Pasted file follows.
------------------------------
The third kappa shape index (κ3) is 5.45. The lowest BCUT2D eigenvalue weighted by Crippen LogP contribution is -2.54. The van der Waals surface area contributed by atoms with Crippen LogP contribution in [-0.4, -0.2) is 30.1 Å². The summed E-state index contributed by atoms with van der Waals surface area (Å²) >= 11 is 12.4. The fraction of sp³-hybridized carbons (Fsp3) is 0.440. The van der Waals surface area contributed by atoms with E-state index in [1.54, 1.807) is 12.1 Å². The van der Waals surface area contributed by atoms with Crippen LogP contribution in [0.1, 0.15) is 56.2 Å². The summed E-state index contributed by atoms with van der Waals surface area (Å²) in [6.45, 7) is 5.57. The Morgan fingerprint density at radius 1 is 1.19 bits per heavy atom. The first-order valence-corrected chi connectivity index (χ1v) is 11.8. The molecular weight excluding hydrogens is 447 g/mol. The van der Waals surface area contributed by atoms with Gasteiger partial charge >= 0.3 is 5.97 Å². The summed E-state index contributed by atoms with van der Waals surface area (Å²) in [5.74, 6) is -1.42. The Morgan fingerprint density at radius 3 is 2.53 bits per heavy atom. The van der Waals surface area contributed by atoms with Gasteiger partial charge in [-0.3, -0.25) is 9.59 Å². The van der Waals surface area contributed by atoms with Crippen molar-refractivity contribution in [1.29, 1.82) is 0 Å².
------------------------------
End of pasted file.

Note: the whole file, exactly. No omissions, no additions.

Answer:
The third kappa shape index (κ3) is 5.45. The lowest BCUT2D eigenvalue weighted by Crippen LogP contribution is -2.54. The van der Waals surface area contributed by atoms with Crippen LogP contribution in [-0.4, -0.2) is 30.1 Å². The summed E-state index contributed by atoms with van der Waals surface area (Å²) >= 11 is 12.4. The fraction of sp³-hybridized carbons (Fsp3) is 0.440. The van der Waals surface area contributed by atoms with E-state index in [1.54, 1.807) is 12.1 Å². The van der Waals surface area contributed by atoms with Crippen LogP contribution in [0.1, 0.15) is 56.2 Å². The summed E-state index contributed by atoms with van der Waals surface area (Å²) in [6.45, 7) is 5.57. The Morgan fingerprint density at radius 1 is 1.19 bits per heavy atom. The first-order valence-corrected chi connectivity index (χ1v) is 11.8. The molecular weight excluding hydrogens is 447 g/mol. The van der Waals surface area contributed by atoms with Gasteiger partial charge >= 0.3 is 5.97 Å². The summed E-state index contributed by atoms with van der Waals surface area (Å²) in [5.74, 6) is -1.42. The Morgan fingerprint density at radius 3 is 2.53 bits per heavy atom. The van der Waals surface area contributed by atoms with Gasteiger partial charge in [-0.3, -0.25) is 9.59 Å². The van der Waals surface area contributed by atoms with Crippen molar-refractivity contribution in [1.29, 1.82) is 0 Å².